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Congiopodidae

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Congiopodidae is a family of scorpaeniform fishes native to the southern hemisphere, commonly known as pigfishes, horsefishes and racehorses.

Congiopids live on the bottom of shallow temperate and sub-Antarctic seas, at depths of up to 600 metres (2,000 ft). They lack scales, and have a projecting snout with a small mouth.[3]

The Congiopodid is usually found in tropical environments being this species' most suitable area of settlement for successful development. There was one Congiopodid found in the shallow South American water. The adult's dorsal fin is relatively shorter than the juvenile's fin, but they all resemble yellow and orange dead tree leaves.[4]

See also

List of fish families

References

  1. ^ Froese, Rainer, and Daniel Pauly, eds. (2012). "Congiopodidae" in FishBase. December 2012 version.
  2. ^ Honma, Y., Imamura, H. & Kawai, T. (2013): Anatomical description of the genus Perryena, and proposal to erect a new family for it based on its phylogenetic relationships with related taxa (Scorpaeniformes). Ichthyological Research, DOI 10-1007/s10228-012-0321-z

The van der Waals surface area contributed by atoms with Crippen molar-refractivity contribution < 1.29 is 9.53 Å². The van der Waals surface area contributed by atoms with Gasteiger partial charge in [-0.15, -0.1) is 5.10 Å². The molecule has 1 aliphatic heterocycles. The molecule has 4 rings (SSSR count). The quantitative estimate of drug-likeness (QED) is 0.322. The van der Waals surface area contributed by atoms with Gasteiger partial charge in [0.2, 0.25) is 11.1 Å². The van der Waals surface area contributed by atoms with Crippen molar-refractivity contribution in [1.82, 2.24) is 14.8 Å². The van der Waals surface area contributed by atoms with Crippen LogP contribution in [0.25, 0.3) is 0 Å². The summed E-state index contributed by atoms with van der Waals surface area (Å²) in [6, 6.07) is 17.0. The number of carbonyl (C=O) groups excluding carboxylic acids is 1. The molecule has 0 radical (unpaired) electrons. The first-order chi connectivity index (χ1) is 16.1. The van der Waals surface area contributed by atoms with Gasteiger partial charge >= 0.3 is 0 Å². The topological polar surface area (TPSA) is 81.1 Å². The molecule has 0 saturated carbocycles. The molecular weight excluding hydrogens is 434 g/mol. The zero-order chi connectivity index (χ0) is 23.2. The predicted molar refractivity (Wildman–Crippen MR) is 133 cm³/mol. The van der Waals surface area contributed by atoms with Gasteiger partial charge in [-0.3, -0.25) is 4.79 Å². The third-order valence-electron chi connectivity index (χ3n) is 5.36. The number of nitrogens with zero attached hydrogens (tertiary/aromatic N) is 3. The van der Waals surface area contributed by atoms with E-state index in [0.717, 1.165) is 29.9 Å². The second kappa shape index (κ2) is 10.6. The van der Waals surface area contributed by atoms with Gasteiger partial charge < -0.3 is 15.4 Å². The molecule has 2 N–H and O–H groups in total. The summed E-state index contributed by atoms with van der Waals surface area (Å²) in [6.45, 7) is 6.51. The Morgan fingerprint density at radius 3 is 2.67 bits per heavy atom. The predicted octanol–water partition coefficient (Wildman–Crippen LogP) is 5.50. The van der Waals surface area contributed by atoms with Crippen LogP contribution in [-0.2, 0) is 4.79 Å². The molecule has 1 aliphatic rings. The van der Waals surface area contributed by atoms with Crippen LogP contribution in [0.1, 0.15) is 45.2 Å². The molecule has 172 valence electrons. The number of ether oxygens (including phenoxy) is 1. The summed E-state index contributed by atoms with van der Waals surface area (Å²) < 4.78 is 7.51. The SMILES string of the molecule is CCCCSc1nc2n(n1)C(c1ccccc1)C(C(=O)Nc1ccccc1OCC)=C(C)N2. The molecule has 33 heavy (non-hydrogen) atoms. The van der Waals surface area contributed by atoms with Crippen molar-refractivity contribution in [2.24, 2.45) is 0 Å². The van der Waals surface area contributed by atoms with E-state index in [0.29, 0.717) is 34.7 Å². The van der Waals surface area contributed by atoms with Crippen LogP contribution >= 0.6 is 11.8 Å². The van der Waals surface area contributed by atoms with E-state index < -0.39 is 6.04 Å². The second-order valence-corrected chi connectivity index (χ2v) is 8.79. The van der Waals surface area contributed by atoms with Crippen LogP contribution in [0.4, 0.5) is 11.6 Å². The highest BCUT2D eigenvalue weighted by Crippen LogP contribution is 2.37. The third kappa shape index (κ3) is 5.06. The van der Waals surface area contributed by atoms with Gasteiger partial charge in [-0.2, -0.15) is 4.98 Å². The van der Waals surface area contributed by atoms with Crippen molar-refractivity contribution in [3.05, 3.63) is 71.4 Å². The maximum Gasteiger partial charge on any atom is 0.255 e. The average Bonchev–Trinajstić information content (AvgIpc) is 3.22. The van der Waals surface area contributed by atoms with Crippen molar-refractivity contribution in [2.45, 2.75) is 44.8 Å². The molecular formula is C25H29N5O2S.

3. ^ Eschmeyer, William N. (1998). Paxton, J.R.; Eschmeyer, W.N. (eds.). Encyclopedia of Fishes. San Diego: Academic Press. p. 176. ISBN 0-12-547665-5.
  4. ^ Betti, F., Daneri, G. (2020). "Leaf-like morphology and behaviour of juvenile horsefish (Congiopodus peruvianus) (Scorpaeniformes: Congiopodidae) from Chilean Patagonia". Mar Biodiv: 49.CS1 maint: multiple names: authors list (link)
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Congiopodidae: Brief Summary

provided by wikipedia EN

Congiopodidae is a family of scorpaeniform fishes native to the southern hemisphere, commonly known as pigfishes, horsefishes and racehorses.

Congiopids live on the bottom of shallow temperate and sub-Antarctic seas, at depths of up to 600 metres (2,000 ft). They lack scales, and have a projecting snout with a small mouth.

The Congiopodid is usually found in tropical environments being this species' most suitable area of settlement for successful development. There was one Congiopodid found in the shallow South American water. The adult's dorsal fin is relatively shorter than the juvenile's fin, but they all resemble yellow and orange dead tree leaves.

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Wikipedia authors and editors
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